Conservation dogs are being used to sniff out injured koalas as the devastating bushfires continue in Australia. Taylor, a four-year-old Springer Spaniel has been trained to sniff out their fur and their scats. Over 30,000 koalas died in the fires on Kangaroo Island alone. The World Wide fund for Nature estimates that 1.25 billion animals have been killed in the fires.
“Koalas have gone from no-listing to vulnerable to endangered within a decade," one scientist said. "That is a shockingly fast decline."
The koala, nicknamed Daphne, is between 3 and 4 years old and "was desperate to get into the Christmas spirit," rescuers said.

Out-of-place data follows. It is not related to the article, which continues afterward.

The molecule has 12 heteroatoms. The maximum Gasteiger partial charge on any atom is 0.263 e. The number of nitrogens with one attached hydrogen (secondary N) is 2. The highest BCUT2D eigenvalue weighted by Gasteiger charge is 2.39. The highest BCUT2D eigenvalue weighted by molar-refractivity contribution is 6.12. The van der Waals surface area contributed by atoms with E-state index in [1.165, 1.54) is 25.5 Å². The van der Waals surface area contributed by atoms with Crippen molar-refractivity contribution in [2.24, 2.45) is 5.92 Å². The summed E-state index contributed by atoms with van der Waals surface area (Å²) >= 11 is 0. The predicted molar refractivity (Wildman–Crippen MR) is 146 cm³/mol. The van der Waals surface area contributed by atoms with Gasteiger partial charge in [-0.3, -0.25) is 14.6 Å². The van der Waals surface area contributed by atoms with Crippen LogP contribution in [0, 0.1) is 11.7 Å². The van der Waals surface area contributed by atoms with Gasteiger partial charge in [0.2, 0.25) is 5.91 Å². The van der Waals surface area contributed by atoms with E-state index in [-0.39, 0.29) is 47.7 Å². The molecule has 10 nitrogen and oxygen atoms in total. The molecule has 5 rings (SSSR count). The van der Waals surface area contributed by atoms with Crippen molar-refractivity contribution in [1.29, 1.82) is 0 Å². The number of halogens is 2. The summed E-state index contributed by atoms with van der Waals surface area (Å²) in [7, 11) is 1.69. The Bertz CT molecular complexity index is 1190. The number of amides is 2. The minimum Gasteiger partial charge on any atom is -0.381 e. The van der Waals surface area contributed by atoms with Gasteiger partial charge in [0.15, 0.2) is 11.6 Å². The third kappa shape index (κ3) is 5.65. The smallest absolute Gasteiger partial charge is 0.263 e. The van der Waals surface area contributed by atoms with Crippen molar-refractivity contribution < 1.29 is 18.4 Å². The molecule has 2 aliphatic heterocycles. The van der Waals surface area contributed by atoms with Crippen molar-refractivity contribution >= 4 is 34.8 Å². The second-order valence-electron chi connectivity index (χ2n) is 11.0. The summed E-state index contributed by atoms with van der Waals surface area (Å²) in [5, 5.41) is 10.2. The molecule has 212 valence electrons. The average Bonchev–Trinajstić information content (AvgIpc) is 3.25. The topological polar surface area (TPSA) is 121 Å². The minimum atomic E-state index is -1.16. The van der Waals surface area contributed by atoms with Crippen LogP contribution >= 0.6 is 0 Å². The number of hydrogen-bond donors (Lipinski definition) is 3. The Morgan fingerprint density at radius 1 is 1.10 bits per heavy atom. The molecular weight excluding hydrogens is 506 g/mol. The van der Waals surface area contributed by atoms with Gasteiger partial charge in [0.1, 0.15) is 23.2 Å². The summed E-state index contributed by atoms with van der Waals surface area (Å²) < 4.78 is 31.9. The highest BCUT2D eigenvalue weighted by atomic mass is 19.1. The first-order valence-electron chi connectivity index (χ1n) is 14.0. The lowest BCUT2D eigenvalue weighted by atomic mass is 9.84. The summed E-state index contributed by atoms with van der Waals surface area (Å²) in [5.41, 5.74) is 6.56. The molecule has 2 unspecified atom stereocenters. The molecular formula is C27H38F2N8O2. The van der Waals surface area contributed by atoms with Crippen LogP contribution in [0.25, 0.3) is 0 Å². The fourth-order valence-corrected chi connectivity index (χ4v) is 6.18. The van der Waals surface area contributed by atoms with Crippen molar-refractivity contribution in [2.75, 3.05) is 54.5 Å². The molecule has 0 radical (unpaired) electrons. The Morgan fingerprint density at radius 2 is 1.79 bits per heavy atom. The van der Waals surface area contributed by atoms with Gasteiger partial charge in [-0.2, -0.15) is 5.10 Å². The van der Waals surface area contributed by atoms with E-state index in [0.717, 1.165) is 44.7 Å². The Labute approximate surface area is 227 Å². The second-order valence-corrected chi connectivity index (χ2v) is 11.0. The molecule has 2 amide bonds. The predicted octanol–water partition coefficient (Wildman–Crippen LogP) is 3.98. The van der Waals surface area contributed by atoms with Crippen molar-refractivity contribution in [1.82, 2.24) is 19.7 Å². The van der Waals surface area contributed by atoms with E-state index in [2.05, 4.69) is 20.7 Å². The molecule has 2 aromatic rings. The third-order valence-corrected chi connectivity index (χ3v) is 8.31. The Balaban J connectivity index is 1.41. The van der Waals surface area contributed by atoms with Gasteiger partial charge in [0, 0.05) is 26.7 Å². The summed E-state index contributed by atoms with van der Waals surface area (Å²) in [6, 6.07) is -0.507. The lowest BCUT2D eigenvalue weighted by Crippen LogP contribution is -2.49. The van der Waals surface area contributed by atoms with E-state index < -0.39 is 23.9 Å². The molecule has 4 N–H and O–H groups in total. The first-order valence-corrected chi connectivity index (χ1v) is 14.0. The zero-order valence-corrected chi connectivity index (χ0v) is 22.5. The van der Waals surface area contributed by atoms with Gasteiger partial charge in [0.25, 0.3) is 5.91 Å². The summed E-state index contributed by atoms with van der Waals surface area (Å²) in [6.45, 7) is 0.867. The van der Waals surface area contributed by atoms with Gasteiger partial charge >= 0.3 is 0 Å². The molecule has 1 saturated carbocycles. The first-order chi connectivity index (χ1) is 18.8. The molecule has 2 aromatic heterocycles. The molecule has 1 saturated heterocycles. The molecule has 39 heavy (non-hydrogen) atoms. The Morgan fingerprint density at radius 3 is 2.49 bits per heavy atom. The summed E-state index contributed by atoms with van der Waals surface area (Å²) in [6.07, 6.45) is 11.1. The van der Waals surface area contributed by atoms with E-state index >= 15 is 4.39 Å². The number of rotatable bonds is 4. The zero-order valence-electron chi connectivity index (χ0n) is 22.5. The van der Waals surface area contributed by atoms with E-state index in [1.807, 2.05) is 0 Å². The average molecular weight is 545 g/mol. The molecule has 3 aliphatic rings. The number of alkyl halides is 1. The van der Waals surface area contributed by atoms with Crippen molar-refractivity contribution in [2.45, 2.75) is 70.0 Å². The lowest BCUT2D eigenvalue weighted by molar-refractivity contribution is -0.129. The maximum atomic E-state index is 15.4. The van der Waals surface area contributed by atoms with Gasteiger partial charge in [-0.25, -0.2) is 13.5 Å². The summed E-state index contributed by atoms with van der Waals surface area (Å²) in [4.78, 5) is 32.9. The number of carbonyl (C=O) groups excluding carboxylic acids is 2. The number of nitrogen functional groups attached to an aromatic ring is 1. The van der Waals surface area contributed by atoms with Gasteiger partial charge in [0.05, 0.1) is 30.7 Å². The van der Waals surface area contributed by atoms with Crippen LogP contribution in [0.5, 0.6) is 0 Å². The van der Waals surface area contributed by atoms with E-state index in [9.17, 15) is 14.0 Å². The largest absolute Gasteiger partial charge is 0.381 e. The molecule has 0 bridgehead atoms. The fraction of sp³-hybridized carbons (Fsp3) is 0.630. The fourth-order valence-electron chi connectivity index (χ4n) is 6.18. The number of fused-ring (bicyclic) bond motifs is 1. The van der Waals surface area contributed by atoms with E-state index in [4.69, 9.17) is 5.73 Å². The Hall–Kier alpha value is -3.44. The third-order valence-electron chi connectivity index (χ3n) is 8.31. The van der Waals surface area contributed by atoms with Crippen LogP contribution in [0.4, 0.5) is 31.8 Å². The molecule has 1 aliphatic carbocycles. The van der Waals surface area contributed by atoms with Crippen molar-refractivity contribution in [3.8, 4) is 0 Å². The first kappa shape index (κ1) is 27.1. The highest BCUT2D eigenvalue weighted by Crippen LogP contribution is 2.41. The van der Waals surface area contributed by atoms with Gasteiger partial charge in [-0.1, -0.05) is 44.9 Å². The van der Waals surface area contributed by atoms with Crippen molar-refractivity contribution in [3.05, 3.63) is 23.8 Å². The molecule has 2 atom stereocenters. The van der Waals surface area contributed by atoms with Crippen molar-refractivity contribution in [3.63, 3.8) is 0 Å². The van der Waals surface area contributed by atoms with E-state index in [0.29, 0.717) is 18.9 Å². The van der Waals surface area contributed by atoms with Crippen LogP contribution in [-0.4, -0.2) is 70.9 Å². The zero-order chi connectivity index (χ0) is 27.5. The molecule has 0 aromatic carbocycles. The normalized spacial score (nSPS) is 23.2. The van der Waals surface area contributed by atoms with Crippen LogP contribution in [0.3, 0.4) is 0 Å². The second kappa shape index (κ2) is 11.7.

“The contrast between the current bushfire crisis and this sudden flooding is striking," said the director of the Australian Reptile Park.
Harrowing scenes showing fleeing kangaroos, burnt koalas and dead birds have appeared on social media.
The animals face burning, starvation and scant water resources.
The large male adult koala was totally calm when a rescue organization found and unhooked him.
"Thanks very much everyone, but we are f**king done here."
Cape Otway's koala population has exploded in recent years, but unfortunately the rapid growth has left eucalyptus trees bare and made it tough for the animals to find food. Their habitat now appears to be recovering and conservationists are still considering the koala-saving program a success.
A program designed to save a koala population appears to be working.